Did H1N1 (Swine Flu) pandemic infect more people in 2009 than COVID-19 in 2020?

A tweet shared on August 29 contains information implying that the COVID-19 pandemic has resulted in fewer fatalities and infections compared to the H1N1 pandemic – also known as Swine Flu – that occurred in 2009.

The tweet argues that 180,000 American deaths from COVID-19 are “an amazingly good job” in comparison to the H1N1 virus that supposedly “infected 61 million people” and “killed more than 3 million people”.


Just like COVID-19, Swine Flu is a respiratory disease. The two diseases have similar flu-like symptoms such as coughing, fever and running nose. They are however caused by different viruses.

The H1N1 virus, which is caused by various types and strains of Influenza Viruses started in Mexico and was declared a global pandemic on June 11, 2009. The World Health Organization (WHO) Director-General announced the end of the H1N1 pandemic on August 10, 2010.

COVID-19 is, on the other hand, caused by the novel 2019 coronavirus, which is a new virus that, according to the WHO, was “unknown before the outbreak began in Wuhan, China, in December 2019”. The WHO’s Director-General Tedros Adhonam declared COVID-19 a global pandemic on March 11.


As of August 31, WHO records indicate that there have been 25,085,685 confirmed cases of COVID-19 in the world and 843,927 deaths. This is in 9 months since the virus broke out in December 2019.

In comparison, the H1N1 virus had reportedly killed 105,000 to 395,000 people according by the time it was no longer regarded as a pandemic – a period of over 15 months – according to the WHO.

The Centers for Disease Control and Prevention (CDC) states that there were 60.8 million cases, 274,304 hospitalizations and 12,469 deaths in the United States due to the H1N1 virus.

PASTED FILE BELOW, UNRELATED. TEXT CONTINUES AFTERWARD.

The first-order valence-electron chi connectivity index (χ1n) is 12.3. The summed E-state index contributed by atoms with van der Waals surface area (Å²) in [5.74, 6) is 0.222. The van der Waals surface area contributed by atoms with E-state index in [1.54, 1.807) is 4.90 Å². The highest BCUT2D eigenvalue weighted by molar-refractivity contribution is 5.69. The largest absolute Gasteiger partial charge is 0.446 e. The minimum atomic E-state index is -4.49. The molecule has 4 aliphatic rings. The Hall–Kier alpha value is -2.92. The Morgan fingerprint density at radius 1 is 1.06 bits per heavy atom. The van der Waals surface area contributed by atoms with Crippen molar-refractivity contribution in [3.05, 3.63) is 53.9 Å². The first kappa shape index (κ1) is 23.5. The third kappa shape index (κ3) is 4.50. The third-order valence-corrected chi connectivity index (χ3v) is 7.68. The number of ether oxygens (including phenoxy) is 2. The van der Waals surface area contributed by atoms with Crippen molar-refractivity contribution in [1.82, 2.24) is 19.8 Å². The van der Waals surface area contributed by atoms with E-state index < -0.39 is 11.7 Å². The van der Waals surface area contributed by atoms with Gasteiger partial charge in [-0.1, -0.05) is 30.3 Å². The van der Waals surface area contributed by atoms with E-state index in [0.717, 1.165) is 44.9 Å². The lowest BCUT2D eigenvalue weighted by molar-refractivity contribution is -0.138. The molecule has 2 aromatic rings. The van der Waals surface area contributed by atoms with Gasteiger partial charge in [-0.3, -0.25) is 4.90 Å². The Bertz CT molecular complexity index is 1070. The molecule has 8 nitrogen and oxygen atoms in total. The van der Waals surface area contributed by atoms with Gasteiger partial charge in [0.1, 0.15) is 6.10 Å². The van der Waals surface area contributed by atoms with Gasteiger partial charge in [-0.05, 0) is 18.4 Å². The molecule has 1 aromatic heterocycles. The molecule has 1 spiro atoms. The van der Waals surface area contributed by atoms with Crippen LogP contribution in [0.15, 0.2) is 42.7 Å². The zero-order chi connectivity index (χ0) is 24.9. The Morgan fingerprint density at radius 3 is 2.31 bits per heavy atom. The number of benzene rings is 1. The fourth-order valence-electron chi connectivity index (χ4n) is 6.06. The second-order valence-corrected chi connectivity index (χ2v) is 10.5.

However, there is no record either by WHO or CDC indicating the total number of people that had been infected with the H1N1 virus globally.

CDC discontinued reporting individual cases of the H1N1 virus because they could not represent the true extent of the outbreak. The WHO, on October 2011, issued a statement indicating that it was working in partnership with the CDC and the Netherlands Institute for Health Services Research to produce estimates for the number of cases and deaths during the H1N1 pandemic.

Based on the claim shared on Twitter, there are indeed about 180,000 fatalities in the United States due to COVID-19. WHO records indicate that 181,689 Americans had died because of COVID-19 as of August 31. There are also roughly 61 million Americans who were infected by the H1N1 virus based on the CDC report indicating that there were 60.8 million cases in America.

However, the claim that the H1N1 virus killed 3 million people is false. Based on the preliminary reports, the CDC indicated that 12,469 Americans died from the H1N1 virus. Globally, WHO preliminary reports indicate that up to 395,000 people died of the H1N1 virus.

The tweet’s remarks that “180k is an amazingly good job” also implies that the H1N1 virus was worse than COVID-19 is. On the contrary, the WHO Director-General on April 13 warned that COVID-19 is ten times deadlier than the H1N1 virus.

“We know that COVID-19 spreads fast, and we know that it is deadly – 10 times deadlier than the 2009 flu pandemic,” he said.

According to an article on USA Today, claims that the H1N1 virus was more severe than COVID-19 are not conclusive, considering that COVID-19 has killed more than 13 times the number of people (Americans) than H1N1 killed in its first year.


A tweet claiming that the 2009 H1N1 pandemic infected and killed more people than COVID-19 is MISLEADING.

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